August is National Coffee Month, but before you celebrate with an increased intake of America’s favorite beverage, take a moment to consider the impact coffee has on teeth.
Coffee is one of the most common causes of tooth discoloration. Even an inconsistent coffee habit can hasten a yellowing of tooth enamel – and a daily habit can turn even the most pearly of whites to a dull brown over the course of just a few weeks.
More than just an aesthetic concern, coffee encourages acid production from bacteria in the mouth. This acid, when left in place, can quickly erode enamel, resulting in tooth sensitivity along with increased risks for infection and decay. This is to say nothing of the impact coffee has on the breath.
A look at the impact coffee has on teeth may prompt some to swear off the stuff. But not all news is bad news for coffee drinkers. Many of the problems coffee causes can be mitigated with proper oral hygiene.
Reducing Damage Without Quitting Coffee
First and foremost, water is your friend. If you drink coffee, match that intake with water consumption. In fact, double your water consumption to help reduce the diuretic impact of coffee while also washing its coloring agents and acids from the teeth. Drinking water throughout the day can greatly reduce your risks of developing a number of oral health issues.
In addition to drinking water, be sure to brush your teeth after drinking coffee – just not right after drinking coffee. Because coffee is acidic, it is best to drink water first and to wait for around 30 minutes to run a soft-bristled toothbrush over your teeth. This will help reduce your risks of removing enamel that has been temporarily softened through coffee consumption.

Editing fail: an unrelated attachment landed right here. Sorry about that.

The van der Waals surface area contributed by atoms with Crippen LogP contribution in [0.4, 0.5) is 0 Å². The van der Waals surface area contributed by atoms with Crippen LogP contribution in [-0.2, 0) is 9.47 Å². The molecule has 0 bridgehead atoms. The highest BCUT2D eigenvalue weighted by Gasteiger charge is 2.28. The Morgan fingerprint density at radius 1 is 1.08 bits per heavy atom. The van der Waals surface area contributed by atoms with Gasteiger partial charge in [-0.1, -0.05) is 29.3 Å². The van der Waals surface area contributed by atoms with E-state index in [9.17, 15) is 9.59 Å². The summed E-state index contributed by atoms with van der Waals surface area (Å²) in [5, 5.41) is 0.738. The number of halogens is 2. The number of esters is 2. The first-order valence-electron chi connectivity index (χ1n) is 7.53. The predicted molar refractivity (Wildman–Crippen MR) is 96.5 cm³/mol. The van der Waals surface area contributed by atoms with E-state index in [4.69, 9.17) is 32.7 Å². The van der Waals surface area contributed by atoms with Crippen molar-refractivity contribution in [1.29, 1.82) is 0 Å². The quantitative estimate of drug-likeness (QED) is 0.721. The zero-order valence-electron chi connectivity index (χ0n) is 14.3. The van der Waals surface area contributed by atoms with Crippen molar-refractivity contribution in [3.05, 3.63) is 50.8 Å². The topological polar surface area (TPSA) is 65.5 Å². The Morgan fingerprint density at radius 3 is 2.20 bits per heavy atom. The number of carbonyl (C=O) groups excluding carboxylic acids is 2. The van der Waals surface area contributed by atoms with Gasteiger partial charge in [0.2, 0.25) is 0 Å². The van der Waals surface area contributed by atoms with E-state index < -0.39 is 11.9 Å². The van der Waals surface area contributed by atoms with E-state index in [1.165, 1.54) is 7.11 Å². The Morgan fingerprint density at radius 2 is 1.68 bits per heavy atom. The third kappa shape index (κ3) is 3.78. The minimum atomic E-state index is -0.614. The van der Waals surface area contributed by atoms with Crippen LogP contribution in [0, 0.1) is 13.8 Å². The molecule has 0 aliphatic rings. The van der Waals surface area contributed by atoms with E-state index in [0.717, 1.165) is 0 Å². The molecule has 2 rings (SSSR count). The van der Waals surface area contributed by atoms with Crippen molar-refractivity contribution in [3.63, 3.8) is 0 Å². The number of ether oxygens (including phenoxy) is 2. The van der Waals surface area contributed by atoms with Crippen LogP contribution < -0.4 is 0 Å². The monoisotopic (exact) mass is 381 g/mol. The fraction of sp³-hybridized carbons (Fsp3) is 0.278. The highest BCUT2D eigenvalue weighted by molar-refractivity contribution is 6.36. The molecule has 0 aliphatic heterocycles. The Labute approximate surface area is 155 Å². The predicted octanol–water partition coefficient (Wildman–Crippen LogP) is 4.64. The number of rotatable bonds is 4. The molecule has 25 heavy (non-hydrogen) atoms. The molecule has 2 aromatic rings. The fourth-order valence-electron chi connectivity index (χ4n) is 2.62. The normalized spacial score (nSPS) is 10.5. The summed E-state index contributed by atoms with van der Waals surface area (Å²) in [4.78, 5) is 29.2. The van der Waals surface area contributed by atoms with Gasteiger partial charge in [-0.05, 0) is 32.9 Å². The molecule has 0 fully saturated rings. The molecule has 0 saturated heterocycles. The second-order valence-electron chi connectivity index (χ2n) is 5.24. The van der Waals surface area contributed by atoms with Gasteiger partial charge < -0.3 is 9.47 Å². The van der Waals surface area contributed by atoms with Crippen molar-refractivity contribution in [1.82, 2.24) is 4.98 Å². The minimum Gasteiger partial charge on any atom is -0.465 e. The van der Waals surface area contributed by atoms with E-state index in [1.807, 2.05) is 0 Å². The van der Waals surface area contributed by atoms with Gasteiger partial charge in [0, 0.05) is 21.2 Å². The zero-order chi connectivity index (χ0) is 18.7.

Brushing your teeth will also help reduce the impact coffee has on the breath and will help reduce your risks of developing aesthetic issues such as black hairy tongue and tooth excessive discoloration.
If discoloration becomes an issue, you can try an at-home tooth whitening option, just be careful. Activated charcoal, apple cider vinegar, and other folk remedies may seem like miracle fixes, but they can do significant damage to the teeth. When combined with acids from coffee, the damage from these DIY tooth whitening methods may be irreversible and require expensive cosmetic services to correct.
Lastly, be sure to visit our office every six months for cleanings and examinations. Not only will this allow us to polish your teeth, it will allow you to learn about options, such as professional teeth whitening, that can help reduce the damage done by coffee.
Please call 317-548-6217 to schedule your consultation today. Dr. Phelps welcomes patients from Indianapolis, Carmel, Noblesville, and all surrounding areas.